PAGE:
For Aperture, a smaller hole (which is a larger F-number) will give a deeper dept of field... which is the area in focus.. and thus give more details... remember the pin hole camera you make when you are young? A smaller pin hole will make a sharper image. This is not so apperant in consumer digital cameras. But for SLR cameras, the dept of field for thelens can vary widely for the range of aperture available. So to control this aspect, a lot of people shoots in Aperture piority where they set the aperture and allow the camera to set the shutter speed to achieve a correct exposure and using a tripod or monopod when the shutter time is too long to handhold...

    High ISO, say 800, in most digital cameras (the fuji s600 series is an exception in a sense) will results in very bad noise...

    White balance: Yes in a sense... The sun isn't so obvious, The problem exist for all type of lighting, which can usually be compensated by a camera's automatic white balance capability. But very difficult lighting condition such as fluorescent light and tungsten bulbs will not be effectively compensated by the automatic mode.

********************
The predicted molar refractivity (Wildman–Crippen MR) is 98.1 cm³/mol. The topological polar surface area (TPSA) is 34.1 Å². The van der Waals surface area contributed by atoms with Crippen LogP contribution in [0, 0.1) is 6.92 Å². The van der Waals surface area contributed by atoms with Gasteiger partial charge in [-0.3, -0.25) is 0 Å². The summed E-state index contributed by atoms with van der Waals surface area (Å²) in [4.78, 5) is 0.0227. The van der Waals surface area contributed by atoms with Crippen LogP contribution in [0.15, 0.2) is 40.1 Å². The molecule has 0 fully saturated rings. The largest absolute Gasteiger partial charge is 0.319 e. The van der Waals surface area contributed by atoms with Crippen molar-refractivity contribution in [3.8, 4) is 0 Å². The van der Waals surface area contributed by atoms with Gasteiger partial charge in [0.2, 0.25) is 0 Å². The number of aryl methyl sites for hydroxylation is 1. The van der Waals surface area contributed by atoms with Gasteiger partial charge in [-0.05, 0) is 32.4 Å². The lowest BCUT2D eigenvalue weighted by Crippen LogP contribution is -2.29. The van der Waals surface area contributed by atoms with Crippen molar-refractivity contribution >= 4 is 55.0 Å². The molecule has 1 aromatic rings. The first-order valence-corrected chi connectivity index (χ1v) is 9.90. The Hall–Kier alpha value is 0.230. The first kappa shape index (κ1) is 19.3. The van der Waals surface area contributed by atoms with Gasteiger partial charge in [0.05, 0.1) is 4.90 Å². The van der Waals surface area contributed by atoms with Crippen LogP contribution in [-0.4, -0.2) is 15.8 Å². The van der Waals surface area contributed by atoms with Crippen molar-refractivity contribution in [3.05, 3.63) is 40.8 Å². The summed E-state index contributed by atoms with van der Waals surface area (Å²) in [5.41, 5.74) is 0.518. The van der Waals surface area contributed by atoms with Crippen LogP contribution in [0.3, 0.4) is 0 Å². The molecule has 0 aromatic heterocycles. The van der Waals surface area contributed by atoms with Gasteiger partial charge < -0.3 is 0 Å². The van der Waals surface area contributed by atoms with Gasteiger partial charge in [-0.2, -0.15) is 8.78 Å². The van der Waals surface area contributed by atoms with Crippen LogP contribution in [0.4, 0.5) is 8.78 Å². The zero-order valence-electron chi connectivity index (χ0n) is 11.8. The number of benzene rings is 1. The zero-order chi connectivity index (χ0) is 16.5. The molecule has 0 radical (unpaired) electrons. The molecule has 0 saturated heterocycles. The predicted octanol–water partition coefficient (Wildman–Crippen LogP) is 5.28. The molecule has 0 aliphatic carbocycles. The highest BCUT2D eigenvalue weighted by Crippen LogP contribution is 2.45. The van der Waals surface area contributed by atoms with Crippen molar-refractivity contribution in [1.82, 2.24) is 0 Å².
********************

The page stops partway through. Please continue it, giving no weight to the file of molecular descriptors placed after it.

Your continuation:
17. #17
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    Welcome !!

  18. #18

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    hey, thanx flare for your explaination

    It's really helpful..

  19. #19
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    No prob~

  20. #20

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    Originally posted by Flare
    A smaller f number indicates a larger hole, a smaller f number indicates a smaller hole.
    Call me nickpicking, but the proper term is f-stop. And I think u mean a BIGGER f stop indicates a smaller hole.

    To add on to aperture explanation, aperture not only controls light, but also Depth Of Field (DOF).

    Hi Revenant, wah I type all those things in HWZ u dont understand meh? Like learning how to swim, reading theory will only get you to a certain point. To understand further, you need to get a camera and start shooting.